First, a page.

The Eagles are no strangers to late-season runs. Just two years ago, they won their final four to claim the NFC East division. The year before, they won five of their final six for a wild-card spot. There’s a segment out there that would rather see the Eagles improve their draft position(s). They all but secured a third first-rounder from the Colts with Carson Wentz seemingly over the 75-percent snap threshold. But his team’s success and that of the Dolphins — the other team Howie Roseman acquired a first-rounder from — has the Eagles currently without a pick in the Top 10.

I say win as many as you can. There is no substitute for playing meaningful football in January.

The Eagles can run on almost anyone. Washington has one of the NFL’s worst pass defenses in terms of defense-adjusted value over average (DVOA), but its run defense was in the top 10 of Football Outsiders’ rankings heading into Tuesday. Its defensive line had players in and out of COVID-reserve in the two weeks leading up to the game, but they still had great talent up front. And yet, the Eagles pushed Washington all over the place on the ground.

Asked what the Eagles were able to do in the run game, defensive tackle Jonathan Allen said, “I mean, what weren’t they doing?” The Eagles gained 238 yards on 41 carries (5.8) and topped 200 yards for the fifth time in their last seven games. They became the first team in 36 years — since the 1985 Bears (!) — to rush for more than 175 yards in seven straight games. Sure, having a mobile quarterback like Jalen Hurts has helped the numbers, but Eagles running backs — Miles Sanders and Jordan Howard — still accounted for 200 yards against Washington. Sanders went over 100 yards rushing in back-to-back games for the first time ever, and he has been nursing an ankle injury.

It starts up front, as they like to say. The Eagles’ offensive line was down to its third-string guards — Nate Herbig and Sua Opeta — and still didn’t miss a beat. The unit opened running lanes at will. If there were an award for assistant coach of the year, Eagles O-line coach Jeff Stoutland would have to warrant serious consideration. Year-in, year-out, injury after injury, he has had his reserves ready when called upon. But his run schemes — he’s also the Eagles’ run game coordinator — are unheralded.

I sat down with Stoutland for an interview on Landon Dickerson last week, but he divulged much more than the rookie’s guard development in our conversation. The most illuminating detail he may have provided was how important triangular blocking is in zone schemes. On film, you can see the triangles form when a lineman gets to the second level and the space it creates for running backs.

Hurts had a good day throwing, especially in the second half. I don’t want to get caught up in evaluating him on a week-to-week basis. Overall, he’s shown improvement and a strong argument could be made for bringing him back next season as the starter. But the run game has been able to offset what he currently lacks as a passer. And there’s nothing wrong with that, especially for a 23-year-old, still-developing quarterback.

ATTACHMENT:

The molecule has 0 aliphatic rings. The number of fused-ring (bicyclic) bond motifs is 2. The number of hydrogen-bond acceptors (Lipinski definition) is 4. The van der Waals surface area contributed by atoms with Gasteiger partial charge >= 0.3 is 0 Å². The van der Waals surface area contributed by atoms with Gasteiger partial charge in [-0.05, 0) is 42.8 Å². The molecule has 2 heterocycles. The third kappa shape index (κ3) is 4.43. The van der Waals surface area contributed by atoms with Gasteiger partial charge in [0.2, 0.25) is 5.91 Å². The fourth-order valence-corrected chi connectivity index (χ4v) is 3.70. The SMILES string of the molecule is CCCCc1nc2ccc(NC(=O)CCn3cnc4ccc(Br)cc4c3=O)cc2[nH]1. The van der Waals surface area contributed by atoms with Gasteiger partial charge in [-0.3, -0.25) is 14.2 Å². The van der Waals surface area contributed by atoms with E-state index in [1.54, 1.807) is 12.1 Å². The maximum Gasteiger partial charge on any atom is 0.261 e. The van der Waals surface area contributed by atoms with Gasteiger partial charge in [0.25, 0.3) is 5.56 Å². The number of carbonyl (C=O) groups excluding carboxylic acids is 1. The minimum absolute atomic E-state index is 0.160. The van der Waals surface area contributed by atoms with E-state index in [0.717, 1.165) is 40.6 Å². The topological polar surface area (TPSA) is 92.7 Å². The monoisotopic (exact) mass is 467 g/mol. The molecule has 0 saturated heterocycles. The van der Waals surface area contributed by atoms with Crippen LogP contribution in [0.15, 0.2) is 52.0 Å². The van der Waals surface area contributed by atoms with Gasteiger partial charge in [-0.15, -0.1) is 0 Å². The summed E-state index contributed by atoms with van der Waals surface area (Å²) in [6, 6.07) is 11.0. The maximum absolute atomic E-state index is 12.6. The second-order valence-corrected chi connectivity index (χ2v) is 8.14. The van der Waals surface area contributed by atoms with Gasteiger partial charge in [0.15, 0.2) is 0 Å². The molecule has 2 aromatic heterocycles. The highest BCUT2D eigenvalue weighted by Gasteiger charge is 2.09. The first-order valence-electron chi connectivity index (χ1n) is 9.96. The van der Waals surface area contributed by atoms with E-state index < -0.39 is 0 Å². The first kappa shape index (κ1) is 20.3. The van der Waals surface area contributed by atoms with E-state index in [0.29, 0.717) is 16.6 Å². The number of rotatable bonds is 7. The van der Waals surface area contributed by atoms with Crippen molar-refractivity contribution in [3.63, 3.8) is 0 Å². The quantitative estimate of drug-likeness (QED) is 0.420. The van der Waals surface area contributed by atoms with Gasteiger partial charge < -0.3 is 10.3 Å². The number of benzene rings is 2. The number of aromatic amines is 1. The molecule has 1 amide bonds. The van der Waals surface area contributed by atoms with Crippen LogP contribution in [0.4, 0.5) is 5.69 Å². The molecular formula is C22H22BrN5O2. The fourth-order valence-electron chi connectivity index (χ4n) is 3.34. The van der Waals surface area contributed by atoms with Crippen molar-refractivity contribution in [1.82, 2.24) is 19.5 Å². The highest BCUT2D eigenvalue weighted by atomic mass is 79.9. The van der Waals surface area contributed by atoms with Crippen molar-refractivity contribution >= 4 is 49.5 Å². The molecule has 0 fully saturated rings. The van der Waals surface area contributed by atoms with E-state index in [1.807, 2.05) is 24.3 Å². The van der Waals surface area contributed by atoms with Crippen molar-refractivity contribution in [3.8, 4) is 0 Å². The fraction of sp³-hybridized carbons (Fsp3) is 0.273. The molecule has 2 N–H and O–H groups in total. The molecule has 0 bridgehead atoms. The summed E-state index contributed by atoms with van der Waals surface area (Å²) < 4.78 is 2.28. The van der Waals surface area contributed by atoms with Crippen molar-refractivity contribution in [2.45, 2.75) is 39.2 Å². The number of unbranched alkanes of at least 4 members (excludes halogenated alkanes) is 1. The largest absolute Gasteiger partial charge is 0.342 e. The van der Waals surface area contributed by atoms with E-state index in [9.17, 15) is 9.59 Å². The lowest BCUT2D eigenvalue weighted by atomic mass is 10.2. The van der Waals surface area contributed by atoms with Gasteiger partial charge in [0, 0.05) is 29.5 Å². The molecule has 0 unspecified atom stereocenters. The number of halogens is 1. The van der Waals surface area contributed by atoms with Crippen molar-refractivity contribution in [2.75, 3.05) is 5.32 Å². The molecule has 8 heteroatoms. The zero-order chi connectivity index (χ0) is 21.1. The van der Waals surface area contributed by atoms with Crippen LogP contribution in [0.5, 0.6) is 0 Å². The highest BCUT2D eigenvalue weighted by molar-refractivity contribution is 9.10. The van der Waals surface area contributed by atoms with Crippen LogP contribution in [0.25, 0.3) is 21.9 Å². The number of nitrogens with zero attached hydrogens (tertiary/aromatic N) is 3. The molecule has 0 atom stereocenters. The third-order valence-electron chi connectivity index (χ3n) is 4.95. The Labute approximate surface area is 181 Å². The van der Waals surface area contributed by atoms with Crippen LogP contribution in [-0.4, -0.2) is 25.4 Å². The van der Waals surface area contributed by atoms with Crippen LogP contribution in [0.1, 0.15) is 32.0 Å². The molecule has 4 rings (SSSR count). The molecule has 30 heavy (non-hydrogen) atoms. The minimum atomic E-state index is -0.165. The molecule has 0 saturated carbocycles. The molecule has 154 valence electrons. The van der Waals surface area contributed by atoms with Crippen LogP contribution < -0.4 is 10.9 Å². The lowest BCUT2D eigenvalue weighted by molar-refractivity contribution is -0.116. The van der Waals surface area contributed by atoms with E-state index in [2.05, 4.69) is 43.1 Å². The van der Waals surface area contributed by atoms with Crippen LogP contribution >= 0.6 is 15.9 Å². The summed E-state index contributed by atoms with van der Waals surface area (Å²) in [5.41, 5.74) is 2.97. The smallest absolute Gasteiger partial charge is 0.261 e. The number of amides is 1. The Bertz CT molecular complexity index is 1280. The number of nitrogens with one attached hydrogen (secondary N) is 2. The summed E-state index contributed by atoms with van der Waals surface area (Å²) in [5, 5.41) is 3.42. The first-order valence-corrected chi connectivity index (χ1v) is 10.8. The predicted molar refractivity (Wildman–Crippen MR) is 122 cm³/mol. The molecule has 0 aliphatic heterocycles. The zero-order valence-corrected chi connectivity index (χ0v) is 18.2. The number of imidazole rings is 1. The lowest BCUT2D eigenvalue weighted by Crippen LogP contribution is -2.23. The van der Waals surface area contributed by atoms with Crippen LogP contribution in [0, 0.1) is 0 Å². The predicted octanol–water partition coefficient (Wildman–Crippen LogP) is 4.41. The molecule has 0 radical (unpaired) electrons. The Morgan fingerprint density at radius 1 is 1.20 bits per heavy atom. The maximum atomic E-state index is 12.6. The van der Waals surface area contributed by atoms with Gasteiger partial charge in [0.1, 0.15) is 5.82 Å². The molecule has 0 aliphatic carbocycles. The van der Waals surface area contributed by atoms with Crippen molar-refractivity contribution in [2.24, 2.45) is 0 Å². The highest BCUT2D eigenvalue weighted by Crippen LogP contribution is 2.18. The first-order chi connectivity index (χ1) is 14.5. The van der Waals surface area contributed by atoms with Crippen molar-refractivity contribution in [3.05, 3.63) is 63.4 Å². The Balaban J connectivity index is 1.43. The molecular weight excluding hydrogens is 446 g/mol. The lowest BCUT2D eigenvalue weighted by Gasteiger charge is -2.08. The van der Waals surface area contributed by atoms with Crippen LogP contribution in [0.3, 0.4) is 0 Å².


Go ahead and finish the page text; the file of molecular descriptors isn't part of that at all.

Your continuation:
The Eagles’ run defense deserves some accolades. While the jury is still out on Gannon’s pass defense, he has tightened the hatches in the run game. In the first seven games, the Eagles allowed 931 yards on 227 carries for 4.1 average. Not bad, but improvement was needed. And there has been. In their next seven, opponents gained only 554 yards on 150 rushes for a 3.7 average.

Against Washington, the Eagles allowed only 63 yards on 21 carries (3.0). Take away a receiver end around, and WFT running backs gained just 51 yards on 20 totes (2.6). Antonio Gibson was held to 26 yards on 15 tries.

“We just had a good idea of what they were going to do,” Eagles linebacker T.J. Edwards said. “A lot of that comes from what we did in practice.”

The insertion of Edwards into the starting linebacker has been a significant factor in the turnaround. But the front seven has also done a better job of executing Gannon’s base 3-4 front. I still think he needs more depth at the 4i-technique spot and an upgrade over Genard Avery at strong-side linebacker, but the individual parts have come together to play sound run defense.

Extra points. Fletcher Cox had arguably his best pass rushing game this season. He notched 1 ½ sacks and finished with seven pressures on just 25 pass snaps. He didn’t have to contend with Washington guard Brandon Scherff, who was a late COVID-19 scratch. But that looked like the Cox of Decembers past. A few of his pressures came when he lined up outside. Do more of that. “Obviously it’s a lot different for me,” Cox said. “It’s a lot of space.” … Kenneth Gainwell supplanted Jalen Reagor as kick returner and had a couple decent bursts. Reagor still fielded punts, and if you weren’t paying attention, all you had to do was listen to the boos at the Linc or to your broadcast to know when his name was called. His returns were unspectacular, but he had his best receiving game since the opener. Reagor caught three passes for 57 yards, including a key 34-yard bubble screen on third-and-6 in the fourth quarter. His struggles in route running will likely always hamper him on offense, but he can have a role as long as the Eagles find ways to get to the ball in his hands and in space.